Bruce Holland likes to say he never has to travel again. He can just stay in Tampa and the countries come to him.
"In a week, I'll have people coming in from five or six different countries," says Holland, who runs Gram's Place, Tampa's only hostel, tucked into a Tampa Heights neighborhood. "We get travelers from Germany, France, England, New Zealand, Australia, all over."
In the first few minutes of arriving at Gram's Place, I know what he means. As I round a corner toward my room, a young Russian traveler greets me. His name is Andrew, he's 22, and he's lodged here since June.
"I love this place because I meet different people," he tells me in heavily accented English. "It's a very good experience for me as an exchange student to hear the different stories of people."
We have something in common then; I'm here for some stories, too. But I also want to escape Tampa for a night inside this funky hostel and pretend I'm somewhere else. I find it's not hard to do.
As a group of musicians set up instruments in the hostel courtyard -- Thursday nights are jam sessions, I'm told -- Bruce Holland leads me up wooden stairs to the Crow's Nest, a little patio overlooking the two tin-roofed cottages that make up Gram's Place. Oak and fig trees hide us from the neighbors. It almost feels like I'm in the mountains of North Carolina.
Bruce helped find this property at Ola Avenue and Plymouth Street for his brother, Mark Holland, back in the mid-'70s. It took them three months to get the Outlaws motorcycle gang members out of the house, then a few more months to clean up the mess.
Mark lived here with his girlfriend Brenda McClintock, sometimes renting out a room or two to college students. An avid Gram Parsons fan, he turned his garage into a makeshift museum for the country rock legend and created a foundation in his name.
During a trip to Amsterdam in 1989 for a ceremony honoring Parsons, Mark stayed in a hostel for the first time. The experience was inspirational.
When he returned to Tampa, he decided to recreate the experience but with a musical twist. He outfitted his rooms with bunk beds, concert memorabilia and instruments, and gave them musical themes: the folk room, country room, blues room. Later, as travelers poured in, he added on more dormitories: the Train Room with rounded ceilings like a boxcar and the treehouse-like Adventure Room. He had a stage built, installed a Jacuzzi and a tiki-style BYOB bar.
Gram's Place became a funky mix of Key West kitsch, music appreciation and European attitude.
Thousands of travelers passed through the wooden gate during the first few years. Mark helped chase gang members from the park across the street, and some Tampa Heights residents credit him for helping turn the neighborhood around. Even when code enforcement officials tried to shut Gram's Place down, Mark had amassed enough community support to win favor with the Tampa City Council, and his fines were erased.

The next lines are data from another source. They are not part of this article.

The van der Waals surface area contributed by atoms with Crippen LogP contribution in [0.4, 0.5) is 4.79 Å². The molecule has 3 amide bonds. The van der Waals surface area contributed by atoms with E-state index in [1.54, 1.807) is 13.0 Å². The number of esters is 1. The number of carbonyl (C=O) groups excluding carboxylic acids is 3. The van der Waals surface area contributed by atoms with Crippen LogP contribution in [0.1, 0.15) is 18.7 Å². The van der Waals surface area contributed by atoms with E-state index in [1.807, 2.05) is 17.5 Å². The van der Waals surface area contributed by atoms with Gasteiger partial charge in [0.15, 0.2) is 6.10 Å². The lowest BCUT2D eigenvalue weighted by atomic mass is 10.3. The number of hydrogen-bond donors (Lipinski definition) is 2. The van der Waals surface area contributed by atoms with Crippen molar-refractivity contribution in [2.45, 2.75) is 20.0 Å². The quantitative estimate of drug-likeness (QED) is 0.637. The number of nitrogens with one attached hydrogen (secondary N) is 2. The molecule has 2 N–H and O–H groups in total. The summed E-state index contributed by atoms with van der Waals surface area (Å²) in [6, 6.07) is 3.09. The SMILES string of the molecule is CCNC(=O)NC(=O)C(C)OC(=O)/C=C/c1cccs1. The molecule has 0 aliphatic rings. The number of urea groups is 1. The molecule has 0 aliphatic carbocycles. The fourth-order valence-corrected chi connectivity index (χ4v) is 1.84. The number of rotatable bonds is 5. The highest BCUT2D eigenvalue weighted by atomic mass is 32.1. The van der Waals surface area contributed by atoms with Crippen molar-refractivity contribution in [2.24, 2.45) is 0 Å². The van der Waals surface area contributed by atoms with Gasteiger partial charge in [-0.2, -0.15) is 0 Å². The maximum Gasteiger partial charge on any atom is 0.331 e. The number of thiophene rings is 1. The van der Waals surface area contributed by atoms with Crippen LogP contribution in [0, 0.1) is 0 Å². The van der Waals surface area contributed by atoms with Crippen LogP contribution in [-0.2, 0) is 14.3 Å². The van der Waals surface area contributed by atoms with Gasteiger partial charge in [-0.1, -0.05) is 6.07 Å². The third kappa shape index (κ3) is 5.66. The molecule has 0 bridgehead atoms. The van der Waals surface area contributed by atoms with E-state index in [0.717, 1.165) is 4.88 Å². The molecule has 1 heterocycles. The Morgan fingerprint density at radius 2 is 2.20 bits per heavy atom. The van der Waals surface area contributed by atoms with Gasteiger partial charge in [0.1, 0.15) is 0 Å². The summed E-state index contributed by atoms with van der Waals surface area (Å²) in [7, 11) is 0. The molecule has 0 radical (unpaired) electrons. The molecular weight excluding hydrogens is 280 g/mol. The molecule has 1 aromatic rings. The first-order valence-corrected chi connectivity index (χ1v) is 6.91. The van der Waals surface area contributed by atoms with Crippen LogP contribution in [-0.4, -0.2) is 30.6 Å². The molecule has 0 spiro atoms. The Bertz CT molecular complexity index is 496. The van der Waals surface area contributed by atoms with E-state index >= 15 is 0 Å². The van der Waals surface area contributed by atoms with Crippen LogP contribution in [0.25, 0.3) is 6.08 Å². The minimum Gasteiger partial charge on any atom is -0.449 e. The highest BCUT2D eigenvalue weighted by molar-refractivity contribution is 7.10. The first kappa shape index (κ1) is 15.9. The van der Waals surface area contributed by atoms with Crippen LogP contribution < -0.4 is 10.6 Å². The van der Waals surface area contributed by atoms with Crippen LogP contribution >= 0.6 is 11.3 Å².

But last November, on Gram Parsons' birthday, Mark Holland committed suicide. His family considered closing Gram's Place. It had been losing money for several months.
But Bruce, a real estate agent out of work since the housing bust, decided to give it a try. And over the last eight months, he's begun to understand why his brother poured his heart into the place.
"I never want to sell it," he tells me. "It's become a landmark."
The rooms at Gram's Place are clean, but not at all fancy. Most are small, with a few bunk beds and a shared small bathroom (private rooms are available). There are few amenities other than WiFi and free coffee -- no continental breakfast, shuttles or alarm clocks. But travelers don't come to Gram's Place to stay in their rooms; they're here for nights like the Thursday open jams, when even neighbors and local musicians come out to play or listen.
In the Little Amsterdam courtyard, red lights cast a glow on a mix of hostel guests and visitors surrounding the stage, smoking cigarettes and drinking beers. (Bruce provides beers for a $2 donation, or you can BYOB.)
There's Marilyn, who lives three blocks away and, in her exuberance, talks through most of the songs. Sitting nearby is Tyrene, a young brunette wrapped up in a blanket, who has been here a week and a half. She left Miami earlier in the month after a breakup with her boyfriend, touring the Southeastern U.S. until she happened upon Gram's Place. Now, she's thinking of starting school here in the fall. On the other side of the courtyard is Johnny, a bearded fellow who breaks his silence only to greet newcomers with "Bonjour!"
On stage, Johnny Hendrix strums a Rolling Stones tune. When Hendrix first came to Gram's Place a few years ago, homeless and broke, Mark put him up until he found an apartment. Now he repays the favor by playing guitar every Thursday night.
The jam lasts until well after 1 a.m., with the guests in a semicircle, laughing and grooving. Andrew (the Russian) taps a keyboard and sings an original song. At this moment, despite the oppressive humidity, mosquitoes and the palm trees overhead, Gram's place could be a smoky Montreal bar or a tiny hostel in Amsterdam.
Then Bruce brings us back: "Hey everyone, I think it's time for some grits."
Gram's Place, 3109 N. Ola Ave., Tampa. Rooms start at $23.
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